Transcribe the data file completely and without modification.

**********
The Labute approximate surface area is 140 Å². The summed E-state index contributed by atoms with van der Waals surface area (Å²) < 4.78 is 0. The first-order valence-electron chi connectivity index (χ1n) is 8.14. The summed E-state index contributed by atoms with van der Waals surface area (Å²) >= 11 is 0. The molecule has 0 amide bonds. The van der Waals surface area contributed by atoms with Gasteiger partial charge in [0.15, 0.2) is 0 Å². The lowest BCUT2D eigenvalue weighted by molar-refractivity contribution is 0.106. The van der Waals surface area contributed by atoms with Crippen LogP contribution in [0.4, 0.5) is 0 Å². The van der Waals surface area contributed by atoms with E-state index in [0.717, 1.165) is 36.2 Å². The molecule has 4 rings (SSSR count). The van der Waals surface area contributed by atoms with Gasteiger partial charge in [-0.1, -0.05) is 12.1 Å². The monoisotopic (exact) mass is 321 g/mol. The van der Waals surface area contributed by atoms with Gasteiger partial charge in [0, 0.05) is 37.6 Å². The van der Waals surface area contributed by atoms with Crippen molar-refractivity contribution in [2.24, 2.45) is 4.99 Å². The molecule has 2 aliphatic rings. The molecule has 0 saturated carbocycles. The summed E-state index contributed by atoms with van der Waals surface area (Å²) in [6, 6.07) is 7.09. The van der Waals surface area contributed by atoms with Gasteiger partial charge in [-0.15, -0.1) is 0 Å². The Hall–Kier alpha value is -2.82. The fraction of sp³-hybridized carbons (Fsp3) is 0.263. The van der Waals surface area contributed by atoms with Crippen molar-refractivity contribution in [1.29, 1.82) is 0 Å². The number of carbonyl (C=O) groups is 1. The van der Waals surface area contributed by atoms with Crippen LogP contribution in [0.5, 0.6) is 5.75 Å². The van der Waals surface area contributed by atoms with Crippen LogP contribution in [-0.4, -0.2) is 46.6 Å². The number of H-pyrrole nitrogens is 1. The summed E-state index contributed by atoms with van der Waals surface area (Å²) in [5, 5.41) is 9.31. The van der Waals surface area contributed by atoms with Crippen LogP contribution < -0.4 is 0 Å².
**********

The Labute approximate surface area is 140 Å². The summed E-state index contributed by atoms with van der Waals surface area (Å²) < 4.78 is 0. The first-order valence-electron chi connectivity index (χ1n) is 8.14. The summed E-state index contributed by atoms with van der Waals surface area (Å²) >= 11 is 0. The molecule has 0 amide bonds. The van der Waals surface area contributed by atoms with Gasteiger partial charge in [0.15, 0.2) is 0 Å². The lowest BCUT2D eigenvalue weighted by molar-refractivity contribution is 0.106. The van der Waals surface area contributed by atoms with Crippen LogP contribution in [0.4, 0.5) is 0 Å². The van der Waals surface area contributed by atoms with E-state index in [0.717, 1.165) is 36.2 Å². The molecule has 4 rings (SSSR count). The van der Waals surface area contributed by atoms with Gasteiger partial charge in [-0.1, -0.05) is 12.1 Å². The monoisotopic (exact) mass is 321 g/mol. The van der Waals surface area contributed by atoms with Gasteiger partial charge in [0, 0.05) is 37.6 Å². The van der Waals surface area contributed by atoms with Crippen molar-refractivity contribution in [2.24, 2.45) is 4.99 Å². The molecule has 2 aliphatic rings. The molecule has 0 saturated carbocycles. The summed E-state index contributed by atoms with van der Waals surface area (Å²) in [6, 6.07) is 7.09. The van der Waals surface area contributed by atoms with Gasteiger partial charge in [-0.15, -0.1) is 0 Å². The Hall–Kier alpha value is -2.82. The fraction of sp³-hybridized carbons (Fsp3) is 0.263. The van der Waals surface area contributed by atoms with Crippen molar-refractivity contribution in [1.29, 1.82) is 0 Å². The number of carbonyl (C=O) groups is 1. The van der Waals surface area contributed by atoms with Crippen LogP contribution in [0.5, 0.6) is 5.75 Å². The van der Waals surface area contributed by atoms with Crippen LogP contribution in [-0.4, -0.2) is 46.6 Å². The number of H-pyrrole nitrogens is 1. The summed E-state index contributed by atoms with van der Waals surface area (Å²) in [5, 5.41) is 9.31. The van der Waals surface area contributed by atoms with Crippen LogP contribution < -0.4 is 0 Å².